Kitchen Tools for the Frugal Chef
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Saving money on groceries is a favorite frugal focus recommended by most personal finance bloggers. And for good reason I may add! Over the past four years we have reduced our grocery bill by over 50%. But the other part of saving money on groceries is learning how to cook healthy meals at home. We have assembled a well stocked kitchen full of frugal kitchen tools that help make cooking quick and fun or slow and methodical, depending on our mood!
I like to have a running list of kitchen items for gift giving times (Christmas and birthdays). Also kitchen items go on great sales around the holidays!
I’ve already written about how to overcome your fear of the kitchen! But I didn’t elaborate on the detail that having the correct tools will help you conquer any remaining doubts about your abilities to assemble a delicious dish! Mr. Kiwi and I both grew up eating lots of take-out, and we delight in all of the home cooked meals we consume now since we know they are healthy, cheaper, and taste better than the majority of restaurant meals.
So here’s my list of kitchen tools for the frugal chef that will help make cooking quicker, more fun, and your food taste better! Don’t forget to check garage/yard sales, thrift stores, ebay, dumpsters, or ask family/friends before buying new! You may be able to snag these for free/cheap. But I’ve also included affiliate links for our specific items. You won’t pay anything extra if you buy an item using my link, and I may receive a small commission (see my disclosures). Thanks for your support!
We own four cast iron pans/pots (probably overkill), they are nice and versatile. Plus, all but one was a gift. All were obtained in our spendy days, and while I love my Le Creuset pots for making broth, soups, and stews, I’d probably go for a less expensive variety if I was buying now. Here’s some great recipes to use your cast iron pan:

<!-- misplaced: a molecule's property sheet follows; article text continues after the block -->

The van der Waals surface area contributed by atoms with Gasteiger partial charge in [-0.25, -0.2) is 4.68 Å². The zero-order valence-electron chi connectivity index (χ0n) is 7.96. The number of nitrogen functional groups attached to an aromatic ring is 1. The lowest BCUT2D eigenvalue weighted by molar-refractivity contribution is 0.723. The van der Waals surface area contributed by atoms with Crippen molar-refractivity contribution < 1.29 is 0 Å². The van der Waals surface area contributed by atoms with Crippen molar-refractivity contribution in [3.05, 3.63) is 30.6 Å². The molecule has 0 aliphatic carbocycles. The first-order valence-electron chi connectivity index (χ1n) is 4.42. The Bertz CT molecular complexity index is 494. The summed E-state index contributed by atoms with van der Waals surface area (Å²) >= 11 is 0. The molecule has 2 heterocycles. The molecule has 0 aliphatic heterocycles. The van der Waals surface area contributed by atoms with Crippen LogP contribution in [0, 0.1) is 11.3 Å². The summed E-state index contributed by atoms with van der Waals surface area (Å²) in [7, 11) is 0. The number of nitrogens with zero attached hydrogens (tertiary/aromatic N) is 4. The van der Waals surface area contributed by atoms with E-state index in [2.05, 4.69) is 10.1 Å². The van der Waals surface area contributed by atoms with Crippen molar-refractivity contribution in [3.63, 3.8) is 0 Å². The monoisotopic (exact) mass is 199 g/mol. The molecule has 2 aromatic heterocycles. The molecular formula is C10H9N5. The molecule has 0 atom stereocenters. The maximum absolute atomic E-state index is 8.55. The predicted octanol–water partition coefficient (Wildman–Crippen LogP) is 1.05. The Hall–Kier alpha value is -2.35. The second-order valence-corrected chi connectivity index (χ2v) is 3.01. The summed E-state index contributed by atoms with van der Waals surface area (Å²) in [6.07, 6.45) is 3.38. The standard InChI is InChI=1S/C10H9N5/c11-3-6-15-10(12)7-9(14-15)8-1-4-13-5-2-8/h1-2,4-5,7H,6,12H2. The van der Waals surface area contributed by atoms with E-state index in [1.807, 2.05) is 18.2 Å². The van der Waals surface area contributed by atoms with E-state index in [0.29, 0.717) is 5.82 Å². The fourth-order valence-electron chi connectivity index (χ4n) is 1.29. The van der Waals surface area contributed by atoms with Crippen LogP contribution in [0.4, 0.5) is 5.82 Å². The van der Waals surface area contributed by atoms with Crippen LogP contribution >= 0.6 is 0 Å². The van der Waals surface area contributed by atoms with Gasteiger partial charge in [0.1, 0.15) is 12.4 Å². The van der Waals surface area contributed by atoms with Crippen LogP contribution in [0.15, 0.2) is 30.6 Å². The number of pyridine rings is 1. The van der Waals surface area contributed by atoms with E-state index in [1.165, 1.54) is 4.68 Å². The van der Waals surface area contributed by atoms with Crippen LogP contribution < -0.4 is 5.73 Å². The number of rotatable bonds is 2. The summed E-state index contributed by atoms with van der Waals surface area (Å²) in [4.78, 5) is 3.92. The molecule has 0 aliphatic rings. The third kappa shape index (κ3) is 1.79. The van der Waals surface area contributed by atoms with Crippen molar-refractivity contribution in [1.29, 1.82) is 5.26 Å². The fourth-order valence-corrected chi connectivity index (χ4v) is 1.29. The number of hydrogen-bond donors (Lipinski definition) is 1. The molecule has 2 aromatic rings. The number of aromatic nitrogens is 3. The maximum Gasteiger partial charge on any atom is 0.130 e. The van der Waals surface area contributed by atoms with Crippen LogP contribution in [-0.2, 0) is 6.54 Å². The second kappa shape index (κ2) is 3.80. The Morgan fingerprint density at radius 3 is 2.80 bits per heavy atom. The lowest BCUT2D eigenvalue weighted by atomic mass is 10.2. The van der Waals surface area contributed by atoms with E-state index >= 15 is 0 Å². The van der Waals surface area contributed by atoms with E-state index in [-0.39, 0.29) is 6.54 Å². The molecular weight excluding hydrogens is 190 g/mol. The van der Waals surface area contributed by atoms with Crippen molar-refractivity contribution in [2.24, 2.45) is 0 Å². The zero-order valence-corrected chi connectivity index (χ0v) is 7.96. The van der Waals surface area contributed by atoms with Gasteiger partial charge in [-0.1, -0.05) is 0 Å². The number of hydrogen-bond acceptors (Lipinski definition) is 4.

Cast Iron Pan/Pot Recipes:
- Homemade Falafel Recipe from Minimalist Baker
- Cast Iron Dry Bean Recipe
- Dutch Oven Crusty Bread
- Homemade Vegetable Broth
And from my omnivore days:
- Potted Chicken
- The only way to cook a steak (But, did you know that if you swap your beef for beans we’ll meet the Paris Climate Accord goals?)
As a frugal cook, who despises food waste, the rubber spatula is used almost daily in my kitchen. It can handle high temperature cooking and gets pots and pans nice an clean. (I’m not washing the food I bought down the sink!) At one point we owned nine…definitely overkill. So we’ve donated our spares as an #actofkindness, and now have three.
Plus, rubber spatulas are great for baking holiday treats (like our Thanksgiving pie):
This is my favorite kitchen splurge! We paid $70 for our food processor in 2010, and it is running great today! We use it to shred potatoes for perfect hash browns and to chop up veggies in a hurry. We love cooing giant batches of food to either freeze or eat on repeat (we don’t mind eating the same lunch all week). If you plan to cook a lot I highly recommend getting a food processor. Here’s our hash brown recipe:
- To make our half sweet/half white potato hash browns, wash 1 sweet and 1 white potato.
- Then cut each in half lengthwise and shred using large shred blade of food processor.
- Place clean no lint dish towel or paper towel on plate and place shredded potatoes on top of towel. Top with another towel and microwave for 4 minutes (to cook potatoes).
- Meanwhile, melt 3T coconut oil in cast iron pan.
- Chop 1 onion, 2 cloves garlic, 1 head broccoli, 1/2 bunch dinosaur kale.
- Sauté onion and garlic 1 minute, then add cooked potatoes and desired seasonings (we normally do turmeric, garlic powder, salt, and pepper). Mix to coat in oil, then press flat (this will get the crispy sear on the hash browns. Cook for 3 minutes.
- Flip hash browns and add broccoli. Press flat to get sear on the other side.
- Cook for 2 minutes then top with chopped kale.
- Finish cooking (about 1 minute) and enjoy!